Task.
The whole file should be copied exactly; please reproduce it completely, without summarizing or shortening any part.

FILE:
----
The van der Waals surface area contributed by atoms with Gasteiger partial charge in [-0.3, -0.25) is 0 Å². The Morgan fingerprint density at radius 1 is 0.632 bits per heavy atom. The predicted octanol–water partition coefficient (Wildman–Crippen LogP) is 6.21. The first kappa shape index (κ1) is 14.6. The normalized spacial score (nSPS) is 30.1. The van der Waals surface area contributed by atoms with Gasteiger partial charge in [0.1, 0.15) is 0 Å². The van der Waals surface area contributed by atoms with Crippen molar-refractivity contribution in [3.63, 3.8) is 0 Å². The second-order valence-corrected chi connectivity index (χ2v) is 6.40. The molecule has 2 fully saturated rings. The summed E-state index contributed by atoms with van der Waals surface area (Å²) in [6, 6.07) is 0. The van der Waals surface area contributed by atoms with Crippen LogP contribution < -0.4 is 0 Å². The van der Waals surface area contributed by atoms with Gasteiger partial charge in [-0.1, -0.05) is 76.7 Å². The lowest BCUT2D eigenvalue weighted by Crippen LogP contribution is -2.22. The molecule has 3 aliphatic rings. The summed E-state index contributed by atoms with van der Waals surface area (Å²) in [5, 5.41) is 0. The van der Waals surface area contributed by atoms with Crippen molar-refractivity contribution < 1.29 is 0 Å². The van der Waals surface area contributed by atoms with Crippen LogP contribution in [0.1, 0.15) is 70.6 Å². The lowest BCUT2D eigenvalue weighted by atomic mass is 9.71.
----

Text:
The van der Waals surface area contributed by atoms with Gasteiger partial charge in [-0.3, -0.25) is 0 Å². The Morgan fingerprint density at radius 1 is 0.632 bits per heavy atom. The predicted octanol–water partition coefficient (Wildman–Crippen LogP) is 6.21. The first kappa shape index (κ1) is 14.6. The normalized spacial score (nSPS) is 30.1. The van der Waals surface area contributed by atoms with Gasteiger partial charge in [0.1, 0.15) is 0 Å². The van der Waals surface area contributed by atoms with Crippen molar-refractivity contribution in [3.63, 3.8) is 0 Å². The second-order valence-corrected chi connectivity index (χ2v) is 6.40. The molecule has 2 fully saturated rings. The summed E-state index contributed by atoms with van der Waals surface area (Å²) in [6, 6.07) is 0. The van der Waals surface area contributed by atoms with Crippen LogP contribution < -0.4 is 0 Å². The van der Waals surface area contributed by atoms with Gasteiger partial charge in [-0.1, -0.05) is 76.7 Å². The lowest BCUT2D eigenvalue weighted by Crippen LogP contribution is -2.22. The molecule has 3 aliphatic rings. The summed E-state index contributed by atoms with van der Waals surface area (Å²) in [5, 5.41) is 0. The van der Waals surface area contributed by atoms with Crippen molar-refractivity contribution < 1.29 is 0 Å². The van der Waals surface area contributed by atoms with Crippen LogP contribution in [0.1, 0.15) is 70.6 Å². The lowest BCUT2D eigenvalue weighted by atomic mass is 9.71.